Guillaume Lecasble: Lobster (Lobster)
I have read a few books and know of many more, featuring an animal with human qualities. These are often children’s books but there are examples in adult books, most famously Animal Farm. However, I can safely say, till reading this book. I have never read nor am unlikely to ever read again, a novel featuring a lobster with human qualities.
The first thing that struck me about this book is that it is called Lobster in the French original. The normal French word for lobster is homard. However, for an author who has written books in French with the titles Cut and Serial Dog Killer, Lobster is not a big leap. Moreover, I feel that the word lobster has a more colourful, euphonic sound to it than homard which, frankly, sounds a bit bland. My apologies to any French-speaking readers who may be reading this.
Lobster is called Lobster throughout the book, despite the fact that we meet his parents and learn of his brother. Indeed, we meet the three of them as they are being caught by lobstermen(humans stink, he comments ), the brother having been a previous victim. They are all sent to restaurants and are dumped into aquariums to be chosen by diners. All three remain together.
From the aquarium they can see the diners. The father is the first to be taken and our hero can see his unfortunate father being brought out. He is eaten by a woman he learns is called Angelina. Then his mother goes and finally it is his turn. Just as he is dropped into the pot, there is a huge bang and the pot falls on the floor and he can escape.
It is at this point that we learn where they are – on the Titanic. It has just struck the iceberg. In real life it took a while for the water to enter but clearly this is not a realist book. Water pours into the dining room. Angelina’s companion, Maurice, who is only her companion so other men will not pester her, dies but grips her arm before doing so. She cannot free himself. However she has a knight in shining armour, albeit in the form of a red shell, who has decided that he is attracted to a shell less body and he is able to do what no human could, cut through Maurice’s wrist and release Angelina. The ship is sinking but there is no holding back lobster lust (and human lust).
Angelina goes to her cabin, grabs her coat and heads for the lifeboats Lobster nestled between her breasts – She loved the sensation of his little claws on her skin. However in the lifeboat, a fellow passenger sees Lobster and sees him as food. A tussle ensues and Lobster returns to the deep.
We now follow the fate of the two lovers. Lobster and his fellows are snacking on the Titanic passengers while Lobster is doing well as the lady lobsters like his red colour and his smell of bay leaves. (Could a lobster smell bay leaves under water? Yes, I know, it is not realistic.)
Angelina is back in New York with her father. Her mother was French and died some time ago, so she has stayed with her father, Alfred. She still craves lobster love but when she tries with other lobsters, it does not work out. There is only one Lobster for her.
The plot gets somewhat complicated as Angelina, accompanied by her father who seems to have a somewhat incestuous affection for his daughter, heads for Paris. We meet Jules, a lobsterman who wants to be a tattoo artist and whose life is seemingly saved by Lobster and who also heads for Paris. The course of true love never runs smoothly as Lobster and Angelina still miss each other.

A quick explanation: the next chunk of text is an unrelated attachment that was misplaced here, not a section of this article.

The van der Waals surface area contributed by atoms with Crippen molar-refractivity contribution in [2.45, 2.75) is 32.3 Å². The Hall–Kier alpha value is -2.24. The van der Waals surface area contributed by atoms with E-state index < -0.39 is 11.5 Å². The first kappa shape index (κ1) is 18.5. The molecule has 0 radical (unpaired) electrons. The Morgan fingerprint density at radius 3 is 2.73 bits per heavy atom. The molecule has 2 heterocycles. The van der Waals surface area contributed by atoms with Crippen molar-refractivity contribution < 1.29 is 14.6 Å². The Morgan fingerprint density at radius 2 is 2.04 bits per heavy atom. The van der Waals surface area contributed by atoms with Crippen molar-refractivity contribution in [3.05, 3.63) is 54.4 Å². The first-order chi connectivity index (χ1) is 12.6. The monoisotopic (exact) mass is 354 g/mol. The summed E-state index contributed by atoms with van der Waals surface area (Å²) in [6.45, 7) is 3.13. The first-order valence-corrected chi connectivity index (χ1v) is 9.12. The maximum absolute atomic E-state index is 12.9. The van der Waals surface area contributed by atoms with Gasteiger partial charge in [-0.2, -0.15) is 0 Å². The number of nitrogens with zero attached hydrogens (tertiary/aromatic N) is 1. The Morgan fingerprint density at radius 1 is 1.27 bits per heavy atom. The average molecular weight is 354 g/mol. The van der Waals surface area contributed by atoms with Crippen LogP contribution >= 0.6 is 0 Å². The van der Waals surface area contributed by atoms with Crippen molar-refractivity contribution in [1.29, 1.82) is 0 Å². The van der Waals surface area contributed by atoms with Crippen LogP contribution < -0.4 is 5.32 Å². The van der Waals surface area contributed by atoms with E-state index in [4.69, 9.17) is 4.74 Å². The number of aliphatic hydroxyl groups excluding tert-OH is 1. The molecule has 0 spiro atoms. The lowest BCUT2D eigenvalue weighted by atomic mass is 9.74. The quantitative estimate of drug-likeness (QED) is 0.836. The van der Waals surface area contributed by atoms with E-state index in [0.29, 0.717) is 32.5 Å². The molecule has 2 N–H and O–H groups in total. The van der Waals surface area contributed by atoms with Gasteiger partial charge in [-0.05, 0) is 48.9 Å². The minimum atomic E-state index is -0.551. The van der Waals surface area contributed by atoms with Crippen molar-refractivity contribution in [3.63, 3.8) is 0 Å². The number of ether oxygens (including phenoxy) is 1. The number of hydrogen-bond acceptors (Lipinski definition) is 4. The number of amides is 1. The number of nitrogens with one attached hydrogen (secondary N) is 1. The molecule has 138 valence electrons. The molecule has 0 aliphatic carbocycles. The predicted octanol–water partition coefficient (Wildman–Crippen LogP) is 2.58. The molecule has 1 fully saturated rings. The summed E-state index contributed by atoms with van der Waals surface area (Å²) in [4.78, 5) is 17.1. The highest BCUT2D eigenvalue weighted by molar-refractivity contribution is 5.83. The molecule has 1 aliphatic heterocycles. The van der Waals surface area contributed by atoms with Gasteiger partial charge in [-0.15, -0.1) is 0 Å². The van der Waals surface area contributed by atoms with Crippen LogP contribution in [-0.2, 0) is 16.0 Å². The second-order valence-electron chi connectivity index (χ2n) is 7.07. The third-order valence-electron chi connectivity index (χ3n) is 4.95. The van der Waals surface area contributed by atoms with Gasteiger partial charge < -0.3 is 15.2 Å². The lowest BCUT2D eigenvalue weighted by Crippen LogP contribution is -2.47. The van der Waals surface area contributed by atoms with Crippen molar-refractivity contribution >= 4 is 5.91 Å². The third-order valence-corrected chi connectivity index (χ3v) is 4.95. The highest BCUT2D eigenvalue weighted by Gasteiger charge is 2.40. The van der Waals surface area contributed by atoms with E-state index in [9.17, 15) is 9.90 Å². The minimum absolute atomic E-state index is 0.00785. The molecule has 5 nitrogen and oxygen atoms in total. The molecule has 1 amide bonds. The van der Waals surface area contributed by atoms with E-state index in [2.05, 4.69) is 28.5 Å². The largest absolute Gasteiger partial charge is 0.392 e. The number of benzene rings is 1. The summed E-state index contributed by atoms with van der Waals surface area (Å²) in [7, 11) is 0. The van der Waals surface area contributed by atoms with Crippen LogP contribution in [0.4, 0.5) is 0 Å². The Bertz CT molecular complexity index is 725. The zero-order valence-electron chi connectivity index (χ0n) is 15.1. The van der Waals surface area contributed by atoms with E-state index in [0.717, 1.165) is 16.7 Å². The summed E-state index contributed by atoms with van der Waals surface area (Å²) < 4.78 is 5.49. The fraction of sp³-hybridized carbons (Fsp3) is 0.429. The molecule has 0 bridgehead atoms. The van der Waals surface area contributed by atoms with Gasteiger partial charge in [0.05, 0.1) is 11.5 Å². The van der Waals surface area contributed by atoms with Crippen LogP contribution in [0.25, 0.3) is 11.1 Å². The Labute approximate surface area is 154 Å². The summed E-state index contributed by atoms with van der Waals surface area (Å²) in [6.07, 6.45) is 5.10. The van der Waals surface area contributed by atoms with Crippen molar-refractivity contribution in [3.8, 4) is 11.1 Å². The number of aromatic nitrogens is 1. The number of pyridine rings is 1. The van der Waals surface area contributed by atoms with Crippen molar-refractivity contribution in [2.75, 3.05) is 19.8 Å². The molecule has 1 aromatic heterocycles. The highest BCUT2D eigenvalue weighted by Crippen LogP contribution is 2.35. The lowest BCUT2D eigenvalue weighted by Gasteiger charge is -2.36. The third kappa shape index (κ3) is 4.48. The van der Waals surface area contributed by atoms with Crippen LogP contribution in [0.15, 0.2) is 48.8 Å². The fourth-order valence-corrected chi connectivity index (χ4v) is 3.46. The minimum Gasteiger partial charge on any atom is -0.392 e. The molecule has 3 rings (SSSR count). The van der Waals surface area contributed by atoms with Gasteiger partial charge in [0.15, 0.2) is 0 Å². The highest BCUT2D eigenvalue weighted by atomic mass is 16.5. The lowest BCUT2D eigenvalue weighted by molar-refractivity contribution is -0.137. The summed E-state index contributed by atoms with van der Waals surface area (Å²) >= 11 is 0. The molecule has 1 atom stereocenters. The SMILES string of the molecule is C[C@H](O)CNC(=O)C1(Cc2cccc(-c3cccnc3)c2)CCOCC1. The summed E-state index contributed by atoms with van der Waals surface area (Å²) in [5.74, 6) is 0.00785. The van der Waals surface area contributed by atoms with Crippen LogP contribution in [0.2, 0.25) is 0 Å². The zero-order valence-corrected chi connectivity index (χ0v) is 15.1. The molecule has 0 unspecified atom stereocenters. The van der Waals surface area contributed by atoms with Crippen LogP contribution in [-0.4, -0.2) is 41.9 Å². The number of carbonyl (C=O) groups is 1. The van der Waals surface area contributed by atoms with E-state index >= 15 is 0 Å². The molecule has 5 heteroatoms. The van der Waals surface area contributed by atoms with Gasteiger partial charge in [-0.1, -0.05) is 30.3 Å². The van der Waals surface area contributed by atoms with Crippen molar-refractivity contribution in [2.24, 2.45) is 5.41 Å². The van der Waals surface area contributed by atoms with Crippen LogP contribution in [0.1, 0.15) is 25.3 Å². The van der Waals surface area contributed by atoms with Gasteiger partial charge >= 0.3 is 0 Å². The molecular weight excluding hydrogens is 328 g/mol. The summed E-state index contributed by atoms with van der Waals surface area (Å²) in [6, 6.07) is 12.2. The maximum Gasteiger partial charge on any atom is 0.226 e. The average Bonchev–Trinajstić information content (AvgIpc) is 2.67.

So what are we to make of this? Some readers will say that it is silly. Is The Wind in the Willows silly? Watership Down? Sex/love between human and lobster is no more improbable than what happens in these books and countless other books about animals with human qualities.
Some will say it is surrealist and they will have a point. Dali’s lobster telephone famously shows that the Surrealists saw lobsters as a symbol, not least because of lobster’s alleged aphrodisiac qualities. Gérard de Nerval, though not a surrealist, famously had a pet lobster. Lecasble will have been well aware of both of these.
However, I think there is something else going on. I have not read anything else by Lecasble but I have read summaries of some of his works. In Le chou et l’hôpital [The Cabbage and the Hospital], we have a thinking cabbage. He discovers that he has pesticide on his leaves but also learns that that he is to be used as food in a hospital and is very concerned about this. In his SDK Serial Dog Killer several dogs are found dead, killed by being bitten by a human. It is clear that Lecasble’s modus operandi is to subvert conventional reality to help tell his story and make his point, a very valid technique and one which works.
So this is not a silly book at all. Indeed it is a very intelligent book looking at life in a different way. While the sexual/love relationship between the two is key there are other things going on, all of which makes it well worth reading.
The book is apparently part of series of books which you can read on the Eurostar between London and Paris. I estimate that you will come to the key scene on the Titanic as you enter the Channel Tunnel and should easily finish it by the Gare du Nord. Fortunately, they do not serve lobster on the Eurostar.
First published in 2003 by Editions du Seuil
First published in English in 2005 by Dedalus
Translated by Polly McLean